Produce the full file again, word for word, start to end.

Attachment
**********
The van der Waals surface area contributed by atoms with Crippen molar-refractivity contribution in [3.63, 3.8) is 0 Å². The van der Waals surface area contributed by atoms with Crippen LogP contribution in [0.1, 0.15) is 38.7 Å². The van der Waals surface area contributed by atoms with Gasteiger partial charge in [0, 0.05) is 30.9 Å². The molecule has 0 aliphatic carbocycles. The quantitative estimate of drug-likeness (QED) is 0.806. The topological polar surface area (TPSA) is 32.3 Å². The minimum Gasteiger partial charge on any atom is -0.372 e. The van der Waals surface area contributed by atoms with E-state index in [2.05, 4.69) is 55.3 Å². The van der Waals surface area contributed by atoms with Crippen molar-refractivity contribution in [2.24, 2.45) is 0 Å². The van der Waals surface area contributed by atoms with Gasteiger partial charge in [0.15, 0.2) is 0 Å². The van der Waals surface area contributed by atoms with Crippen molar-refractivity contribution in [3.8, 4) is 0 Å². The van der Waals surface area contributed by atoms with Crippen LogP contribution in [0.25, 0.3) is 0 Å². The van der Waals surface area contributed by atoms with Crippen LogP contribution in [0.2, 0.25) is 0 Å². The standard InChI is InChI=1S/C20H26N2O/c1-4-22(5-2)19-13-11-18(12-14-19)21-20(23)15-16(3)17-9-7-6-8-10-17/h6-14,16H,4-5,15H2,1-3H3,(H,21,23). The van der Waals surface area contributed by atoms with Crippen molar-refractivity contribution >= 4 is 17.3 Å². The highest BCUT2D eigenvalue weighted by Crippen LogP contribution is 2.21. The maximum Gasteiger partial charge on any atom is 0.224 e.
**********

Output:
The van der Waals surface area contributed by atoms with Crippen molar-refractivity contribution in [3.63, 3.8) is 0 Å². The van der Waals surface area contributed by atoms with Crippen LogP contribution in [0.1, 0.15) is 38.7 Å². The van der Waals surface area contributed by atoms with Gasteiger partial charge in [0, 0.05) is 30.9 Å². The molecule has 0 aliphatic carbocycles. The quantitative estimate of drug-likeness (QED) is 0.806. The topological polar surface area (TPSA) is 32.3 Å². The minimum Gasteiger partial charge on any atom is -0.372 e. The van der Waals surface area contributed by atoms with E-state index in [2.05, 4.69) is 55.3 Å². The van der Waals surface area contributed by atoms with Crippen molar-refractivity contribution in [2.24, 2.45) is 0 Å². The van der Waals surface area contributed by atoms with Gasteiger partial charge in [0.15, 0.2) is 0 Å². The van der Waals surface area contributed by atoms with Crippen molar-refractivity contribution in [3.8, 4) is 0 Å². The van der Waals surface area contributed by atoms with Crippen LogP contribution in [0.25, 0.3) is 0 Å². The van der Waals surface area contributed by atoms with Crippen LogP contribution in [0.2, 0.25) is 0 Å². The standard InChI is InChI=1S/C20H26N2O/c1-4-22(5-2)19-13-11-18(12-14-19)21-20(23)15-16(3)17-9-7-6-8-10-17/h6-14,16H,4-5,15H2,1-3H3,(H,21,23). The van der Waals surface area contributed by atoms with Crippen molar-refractivity contribution >= 4 is 17.3 Å². The highest BCUT2D eigenvalue weighted by Crippen LogP contribution is 2.21. The maximum Gasteiger partial charge on any atom is 0.224 e.